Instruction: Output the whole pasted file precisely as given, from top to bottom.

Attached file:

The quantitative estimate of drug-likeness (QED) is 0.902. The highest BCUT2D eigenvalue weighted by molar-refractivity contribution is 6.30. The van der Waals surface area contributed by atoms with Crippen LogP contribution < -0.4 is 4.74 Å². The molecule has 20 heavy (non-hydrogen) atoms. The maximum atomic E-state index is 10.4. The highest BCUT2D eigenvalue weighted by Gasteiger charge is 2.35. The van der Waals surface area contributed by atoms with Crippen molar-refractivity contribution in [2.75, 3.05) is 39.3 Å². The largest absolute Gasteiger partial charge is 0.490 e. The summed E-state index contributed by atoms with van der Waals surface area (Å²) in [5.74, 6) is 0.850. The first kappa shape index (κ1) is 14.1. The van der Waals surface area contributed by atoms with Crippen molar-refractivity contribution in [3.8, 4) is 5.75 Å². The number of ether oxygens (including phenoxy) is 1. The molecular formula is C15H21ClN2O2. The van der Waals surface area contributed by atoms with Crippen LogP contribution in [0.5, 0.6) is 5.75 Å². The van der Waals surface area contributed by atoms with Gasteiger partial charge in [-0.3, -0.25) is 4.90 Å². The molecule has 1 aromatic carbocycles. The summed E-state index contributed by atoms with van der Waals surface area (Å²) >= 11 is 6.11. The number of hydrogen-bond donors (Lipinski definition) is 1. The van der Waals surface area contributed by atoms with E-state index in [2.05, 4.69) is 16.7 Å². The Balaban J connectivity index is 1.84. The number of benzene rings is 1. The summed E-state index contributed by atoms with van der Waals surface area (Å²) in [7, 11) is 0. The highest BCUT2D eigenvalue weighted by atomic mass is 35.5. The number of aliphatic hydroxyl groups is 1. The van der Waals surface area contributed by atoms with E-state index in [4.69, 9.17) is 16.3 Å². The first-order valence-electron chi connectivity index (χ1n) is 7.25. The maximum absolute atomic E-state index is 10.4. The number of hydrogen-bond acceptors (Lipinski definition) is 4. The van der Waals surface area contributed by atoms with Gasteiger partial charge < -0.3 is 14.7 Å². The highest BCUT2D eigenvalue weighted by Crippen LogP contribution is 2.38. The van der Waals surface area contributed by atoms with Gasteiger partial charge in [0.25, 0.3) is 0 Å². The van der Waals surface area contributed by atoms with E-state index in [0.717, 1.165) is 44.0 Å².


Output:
The quantitative estimate of drug-likeness (QED) is 0.902. The highest BCUT2D eigenvalue weighted by molar-refractivity contribution is 6.30. The van der Waals surface area contributed by atoms with Crippen LogP contribution < -0.4 is 4.74 Å². The molecule has 20 heavy (non-hydrogen) atoms. The maximum atomic E-state index is 10.4. The highest BCUT2D eigenvalue weighted by Gasteiger charge is 2.35. The van der Waals surface area contributed by atoms with Crippen molar-refractivity contribution in [2.75, 3.05) is 39.3 Å². The largest absolute Gasteiger partial charge is 0.490 e. The summed E-state index contributed by atoms with van der Waals surface area (Å²) in [5.74, 6) is 0.850. The first kappa shape index (κ1) is 14.1. The van der Waals surface area contributed by atoms with Crippen molar-refractivity contribution in [3.8, 4) is 5.75 Å². The number of ether oxygens (including phenoxy) is 1. The molecular formula is C15H21ClN2O2. The van der Waals surface area contributed by atoms with Crippen LogP contribution in [0.5, 0.6) is 5.75 Å². The van der Waals surface area contributed by atoms with Gasteiger partial charge in [-0.3, -0.25) is 4.90 Å². The molecule has 1 aromatic carbocycles. The summed E-state index contributed by atoms with van der Waals surface area (Å²) >= 11 is 6.11. The number of hydrogen-bond donors (Lipinski definition) is 1. The van der Waals surface area contributed by atoms with E-state index in [2.05, 4.69) is 16.7 Å². The Balaban J connectivity index is 1.84. The number of benzene rings is 1. The summed E-state index contributed by atoms with van der Waals surface area (Å²) in [7, 11) is 0. The highest BCUT2D eigenvalue weighted by atomic mass is 35.5. The number of aliphatic hydroxyl groups is 1. The van der Waals surface area contributed by atoms with E-state index in [4.69, 9.17) is 16.3 Å². The first-order valence-electron chi connectivity index (χ1n) is 7.25. The maximum absolute atomic E-state index is 10.4. The number of hydrogen-bond acceptors (Lipinski definition) is 4. The van der Waals surface area contributed by atoms with Gasteiger partial charge < -0.3 is 14.7 Å². The highest BCUT2D eigenvalue weighted by Crippen LogP contribution is 2.38. The van der Waals surface area contributed by atoms with Gasteiger partial charge in [0.25, 0.3) is 0 Å². The van der Waals surface area contributed by atoms with E-state index in [0.717, 1.165) is 44.0 Å².